Multilateral approach needed to counter rising global pessimism
Note: The following article is taken from the Chinese-language "Commentaries on International Affairs".
The international community is increasingly concerned about the global economic outlook. Kristalina Georgieva, the new chief of the International Monetary Fund (IMF), recently warned that, overshadowed by factors like the ongoing trade wars, global growth "this year will fall to its lowest rate since the beginning of the decade." And the finance ministers of Australia, Singapore, Indonesia, and Canada have issued a joint statement stressing the importance of multilateral problem-solving in the face of global political and economic challenges. Taken together, these messages highlight how necessary and urgent it is to underline the consensus on multilateralism and defend the global free trade system.
Kristalina Georgieva, the managing director of the International Monetary Fund, gives her curtain-raiser speech in Washington on Tuesday, October 8, 2019, ahead of the organization's annual meetings on October 14-20. [Photo: IC]
This year marks the 75th anniversary of the Bretton Woods system, which helped put the United States in its dominant position in the world's currency, financial, and trade systems after World War II. Although it came to an end in the 1970s, the global economic systems that it helped to create continued to evolve. Western countries have gained long-term benefits from these systems of global competition and free trade thanks to their comparative advantages. But the foundations of the global economy are now on the verge of collapse because of the Trump administration's America First policy, which has provoked trade wars across the world and fueled a rising pessimism in international politics and economics.
This pessimistic sentiment comes at a time when world economic growth is facing grave pressure. Last month, the OECD cut its forecast for global growth this year from 3.2 percent to 2.9 percent, the lowest level since the 2008 financial crisis. It also reduced its global growth forecast for next year down to 3 percent from 3.4 percent.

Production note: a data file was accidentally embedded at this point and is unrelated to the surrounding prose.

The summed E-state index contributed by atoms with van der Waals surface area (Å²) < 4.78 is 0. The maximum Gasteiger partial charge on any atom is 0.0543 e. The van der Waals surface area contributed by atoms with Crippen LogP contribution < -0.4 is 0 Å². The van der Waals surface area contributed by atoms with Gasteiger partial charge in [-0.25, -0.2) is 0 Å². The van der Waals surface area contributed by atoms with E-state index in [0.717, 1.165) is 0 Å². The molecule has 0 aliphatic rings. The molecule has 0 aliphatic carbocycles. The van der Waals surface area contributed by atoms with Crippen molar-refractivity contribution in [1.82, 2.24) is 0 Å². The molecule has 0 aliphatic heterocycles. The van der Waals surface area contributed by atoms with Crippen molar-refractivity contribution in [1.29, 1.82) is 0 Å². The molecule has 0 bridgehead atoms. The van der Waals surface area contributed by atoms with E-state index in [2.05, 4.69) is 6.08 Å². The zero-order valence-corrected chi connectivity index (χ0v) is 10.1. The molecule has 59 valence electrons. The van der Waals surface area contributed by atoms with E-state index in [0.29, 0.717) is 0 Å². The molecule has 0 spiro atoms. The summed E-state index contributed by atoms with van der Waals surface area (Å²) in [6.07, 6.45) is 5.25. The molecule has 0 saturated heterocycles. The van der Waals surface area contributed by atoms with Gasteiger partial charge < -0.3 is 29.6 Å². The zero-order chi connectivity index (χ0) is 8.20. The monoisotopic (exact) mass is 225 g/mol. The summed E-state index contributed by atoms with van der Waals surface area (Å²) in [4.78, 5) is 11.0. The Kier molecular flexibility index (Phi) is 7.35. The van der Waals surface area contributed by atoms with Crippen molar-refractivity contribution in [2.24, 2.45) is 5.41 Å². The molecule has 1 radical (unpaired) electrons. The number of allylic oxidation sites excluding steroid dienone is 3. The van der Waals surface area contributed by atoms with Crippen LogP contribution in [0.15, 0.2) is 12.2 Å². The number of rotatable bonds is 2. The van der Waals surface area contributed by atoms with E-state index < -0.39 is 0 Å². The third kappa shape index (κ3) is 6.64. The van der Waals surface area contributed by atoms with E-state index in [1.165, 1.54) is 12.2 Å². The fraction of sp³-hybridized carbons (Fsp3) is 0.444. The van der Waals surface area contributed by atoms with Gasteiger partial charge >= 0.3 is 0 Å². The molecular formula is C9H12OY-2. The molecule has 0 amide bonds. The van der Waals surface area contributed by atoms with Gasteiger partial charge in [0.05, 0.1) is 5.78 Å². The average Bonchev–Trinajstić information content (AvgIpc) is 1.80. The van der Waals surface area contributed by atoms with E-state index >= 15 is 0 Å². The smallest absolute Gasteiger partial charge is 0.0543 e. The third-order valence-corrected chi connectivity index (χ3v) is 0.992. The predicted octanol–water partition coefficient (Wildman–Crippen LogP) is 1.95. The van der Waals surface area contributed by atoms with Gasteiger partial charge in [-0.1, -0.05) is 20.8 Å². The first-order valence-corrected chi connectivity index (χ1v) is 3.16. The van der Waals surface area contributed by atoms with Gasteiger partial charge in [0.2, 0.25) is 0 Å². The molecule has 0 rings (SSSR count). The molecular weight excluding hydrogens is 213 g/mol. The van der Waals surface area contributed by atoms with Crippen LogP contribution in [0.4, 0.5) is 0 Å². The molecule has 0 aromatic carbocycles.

To respond to these uncertainties, the international community, and major economic powers in particular, needs to shoulder a greater share of the responsibility of defending multilateralism and the rules of free trade. Ending the China-U.S. trade war is the most pressing task, but more broadly, major economies such as the G20 countries need to strengthen their policy coordination, maintain their support for rule-based multilateral systems, and remain open to trade and investment. China has repeated its commitment to further open and reform its markets, and later this year it will host the second China International Import Expo, which is expected to help boost global trade and investment.
Developed countries need to let emerging market countries have more rights to participate in global governance and multilateral rule making, because the rise of emerging market countries is an irreversible trend. The former IMF chief Christine Lagarde has said that the organization needs to go further with quota and governance reforms so that it better reflects the contributions made by its member countries. As the IMF and the World Bank prepare to hold their annual meetings, observers are expecting to see more positive signals from the two organizations on the need to build consensus and improve multilateral governance.
Aside from the reform of these two leading organizations, China and other countries involved in the Regional Comprehensive Economic Partnership (RCEP) are speeding up their negotiations on a deal. The European Union and China are steadily pushing forward their negotiations for an investment agreement. And the negotiations on a China–Japan-South Korea free trade agreement are also making progress. All of these measures help to increase stability in international institutions.
Just as the G20 mechanism was established in response to the 2008 global financial crisis, new methods to tackle risks and achieve mutually beneficial outcomes will be created to respond to new challenges, as long as the international community upholds the spirit of multilateralism and dialogue on an equal footing.